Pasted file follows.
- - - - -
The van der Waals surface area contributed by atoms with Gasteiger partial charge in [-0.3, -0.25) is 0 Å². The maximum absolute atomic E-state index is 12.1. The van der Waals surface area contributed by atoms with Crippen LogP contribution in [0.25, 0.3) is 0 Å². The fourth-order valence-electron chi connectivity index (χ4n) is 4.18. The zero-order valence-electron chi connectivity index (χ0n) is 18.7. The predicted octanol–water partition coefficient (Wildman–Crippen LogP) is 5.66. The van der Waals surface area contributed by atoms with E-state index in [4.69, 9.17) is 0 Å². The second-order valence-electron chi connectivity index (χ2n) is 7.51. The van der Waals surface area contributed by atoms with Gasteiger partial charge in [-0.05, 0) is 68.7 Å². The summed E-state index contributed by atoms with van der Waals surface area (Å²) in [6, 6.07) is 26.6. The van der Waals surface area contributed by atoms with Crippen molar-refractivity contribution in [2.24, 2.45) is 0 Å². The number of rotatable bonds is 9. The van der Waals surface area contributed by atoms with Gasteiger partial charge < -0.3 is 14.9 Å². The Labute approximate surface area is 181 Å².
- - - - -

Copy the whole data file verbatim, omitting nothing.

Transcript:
The van der Waals surface area contributed by atoms with Gasteiger partial charge in [-0.3, -0.25) is 0 Å². The maximum absolute atomic E-state index is 12.1. The van der Waals surface area contributed by atoms with Crippen LogP contribution in [0.25, 0.3) is 0 Å². The fourth-order valence-electron chi connectivity index (χ4n) is 4.18. The zero-order valence-electron chi connectivity index (χ0n) is 18.7. The predicted octanol–water partition coefficient (Wildman–Crippen LogP) is 5.66. The van der Waals surface area contributed by atoms with E-state index in [4.69, 9.17) is 0 Å². The second-order valence-electron chi connectivity index (χ2n) is 7.51. The van der Waals surface area contributed by atoms with Gasteiger partial charge in [-0.05, 0) is 68.7 Å². The summed E-state index contributed by atoms with van der Waals surface area (Å²) in [6, 6.07) is 26.6. The van der Waals surface area contributed by atoms with Crippen molar-refractivity contribution in [2.24, 2.45) is 0 Å². The number of rotatable bonds is 9. The van der Waals surface area contributed by atoms with Gasteiger partial charge < -0.3 is 14.9 Å². The Labute approximate surface area is 181 Å².